The debris spins in wild circles across the airport grass. The rest of the Beech continues its crazy flight, crashing through the fence at the end of the airport. The Beech finally comes to a rest across the street between two houses before it explodes in a ball of fire. People rush out of both houses and run away, the flames soaring upwards. Others along the block step out of their houses to eye the alarming sight.
For a brief moment, Ted can see a figure through the Beech’s cabin windows, scrambling for purchase, trying to reach the exit door. The smoke soon obscures the view.
James falls to his knees in shock. Some of the smoke starts to drift in their direction. He stands up and tries to get out of the way of the drifting smoke, while rubbing his nose and waving his arms about.
“What is that awful smell?” he asks. “I’ve got to move. That is horrible.”
They move away from the smoke to watch the burning crash site.
Sirens wail in the distance as the Detroit Police and the Detroit fire trucks race to the scene. Police start to block the crowd running toward the crash. Firemen have three hoses pointed at the plane and the sides of the two houses, and begin to spray water on the fire.
“They won’t be able to put that fire out with water. They’re just making more smoke,” Ted says.
“Right, and we have to move again. That smoke smell is awful. Here comes the airport fire truck. I can never understand why they need to use the siren inside the fence. They even do that during practice runs. Why do they do that, Ted?”
“You can’t go to a fire without a siren. That’s un-American. All the fire departments do that.”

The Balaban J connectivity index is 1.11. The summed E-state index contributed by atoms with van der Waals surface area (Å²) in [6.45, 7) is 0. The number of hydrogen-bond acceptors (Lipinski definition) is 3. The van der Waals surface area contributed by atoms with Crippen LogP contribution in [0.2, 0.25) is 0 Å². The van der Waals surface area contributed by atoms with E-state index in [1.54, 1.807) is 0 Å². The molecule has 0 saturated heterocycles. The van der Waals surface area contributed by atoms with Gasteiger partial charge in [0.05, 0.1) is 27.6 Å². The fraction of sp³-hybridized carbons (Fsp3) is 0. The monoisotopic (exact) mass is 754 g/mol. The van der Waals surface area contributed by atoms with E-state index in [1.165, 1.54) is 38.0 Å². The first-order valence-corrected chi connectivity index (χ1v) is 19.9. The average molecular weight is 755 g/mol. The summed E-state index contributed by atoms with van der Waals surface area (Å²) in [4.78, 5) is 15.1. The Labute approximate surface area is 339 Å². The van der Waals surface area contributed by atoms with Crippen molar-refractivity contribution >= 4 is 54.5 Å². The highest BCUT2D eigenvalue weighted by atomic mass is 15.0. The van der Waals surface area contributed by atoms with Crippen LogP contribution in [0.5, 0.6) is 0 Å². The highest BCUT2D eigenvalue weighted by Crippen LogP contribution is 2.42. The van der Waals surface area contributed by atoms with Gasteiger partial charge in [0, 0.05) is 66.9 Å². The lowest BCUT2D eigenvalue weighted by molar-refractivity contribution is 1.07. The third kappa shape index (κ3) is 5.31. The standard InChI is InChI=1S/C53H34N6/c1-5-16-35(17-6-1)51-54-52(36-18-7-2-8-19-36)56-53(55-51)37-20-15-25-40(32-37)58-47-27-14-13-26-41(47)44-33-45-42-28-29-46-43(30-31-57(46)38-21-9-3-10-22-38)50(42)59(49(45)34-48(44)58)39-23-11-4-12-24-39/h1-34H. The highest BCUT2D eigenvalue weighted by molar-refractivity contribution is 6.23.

The airport fire truck passes in front of them. It breaks through the gate at the end of the runway instead of using the gaping hole left by the Beech in order to approach the crash from upwind. The large CO2 boom swings toward the fire. In one slow, single pass, the chemical puts out the fire.
“Wow. That was something to see. Have you ever seen that, James? One pass and the fire is out.”
“No, just in movies at the flight school.”
“What idiot would try to fly that Beech without a thorough ground check? It has sat there for at least two years. Birds building nests, condensation in the fuel tanks—that fuel would be stale by now.”
“I wonder what caused the fire in the right engine.”
“Probably mice chewing on the fuel lines, or they were just plain rotten and leaking.”
About The Author:
Donald Kemp claims he was born and raised in Southern Michigan and lived in North Carolina for over thirty-five years. He graduated from a combination of high school and aircraft mechanics school. Two years later, he became the supervisor for the Michigan National Guard Air Section Maintenance Shop. He then married his beautiful wife, Gerry, and has three children, eight grandchildren, and nine great-grandchildren.
Serious writing began with thirteen weekly articles in the Rochester City newspaper about his heart bypass surgery in the very early days of the procedure. Donald later published the book, I Live With A Mended Heart, and distributed it to doctors and hospitals all over the United States.
Donald wrote and directed three stage plays for a senior acting group in Southern California.” He has also written numerous short stories about his relative’s blips and/or accomplishments for the family archives. Several children’s books will hopefully soon be on the market. Nowadays, airplanes, helicopters, furniture building, and consulting for interior decorators have given way to writing novels and short stories based on his varied life adventures.